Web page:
At Religion Dispatches, Sarah Posner cites an article by several commentators about why Cliven Bundy did not become a hero of the Religious Right (and Phil Robertson of Duck Dynasty fame did):
It wasn’t only Robertson’s anti-gay rhetoric that drew the religious right to his side. His entire worldview hinged on his proclamations of the supremacy of Christianity. (“All you have to do is look at any society where there is no Jesus. I’ll give you four: Nazis, no Jesus. Look at their record. Uh, Shintos? They started this thing in Pearl Harbor. Any Jesus among them? None. Communists? None. Islamists? Zero.”) Those comments got buried as well, and they probably served more to bolster his religious right cred than to cause conservatives to run out of fear of being associated with him.
Bundy, on the other hand, tried to play the religion card with an Easter interview from outside his church with a little-known conservative talk radio host, during which he claimed to “put my faith in our heavenly father” over his standoff with the government.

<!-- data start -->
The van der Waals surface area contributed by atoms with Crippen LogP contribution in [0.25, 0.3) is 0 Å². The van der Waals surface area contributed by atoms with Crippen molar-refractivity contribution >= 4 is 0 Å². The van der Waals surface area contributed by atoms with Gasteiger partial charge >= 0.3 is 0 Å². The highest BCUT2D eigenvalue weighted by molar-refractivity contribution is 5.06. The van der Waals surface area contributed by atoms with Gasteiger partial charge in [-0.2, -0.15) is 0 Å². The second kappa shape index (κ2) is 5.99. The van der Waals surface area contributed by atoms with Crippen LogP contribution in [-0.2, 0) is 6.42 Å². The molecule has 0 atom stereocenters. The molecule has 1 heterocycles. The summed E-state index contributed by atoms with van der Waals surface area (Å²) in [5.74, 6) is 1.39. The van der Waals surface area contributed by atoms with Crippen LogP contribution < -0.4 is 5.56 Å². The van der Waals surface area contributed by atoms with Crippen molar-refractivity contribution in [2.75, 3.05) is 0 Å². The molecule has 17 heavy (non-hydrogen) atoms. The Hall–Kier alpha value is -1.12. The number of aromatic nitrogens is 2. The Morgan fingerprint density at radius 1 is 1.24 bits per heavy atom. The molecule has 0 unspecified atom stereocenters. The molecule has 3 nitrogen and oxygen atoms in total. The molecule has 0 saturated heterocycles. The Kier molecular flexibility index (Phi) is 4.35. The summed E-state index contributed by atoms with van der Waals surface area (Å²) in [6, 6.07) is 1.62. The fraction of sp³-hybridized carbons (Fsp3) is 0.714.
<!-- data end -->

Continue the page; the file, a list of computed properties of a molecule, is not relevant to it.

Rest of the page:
In the end, of course, the conservative flight from Bundy has everything to do with political expediency, not religion. It’s true that Bundy hasn’t expressed a Christian worldview that, in conservative minds, is being suppressed either by the government or a marginalized group that conservatives believe is imposing its ideology on them. That makes it easier to dump him when he says something that frequently (if less coarsely expressed) passes for polite conversation, but that undermines your efforts to “rebrand” conservatism.
For the rest of Posner’s post, please visit Religion Dispatches here.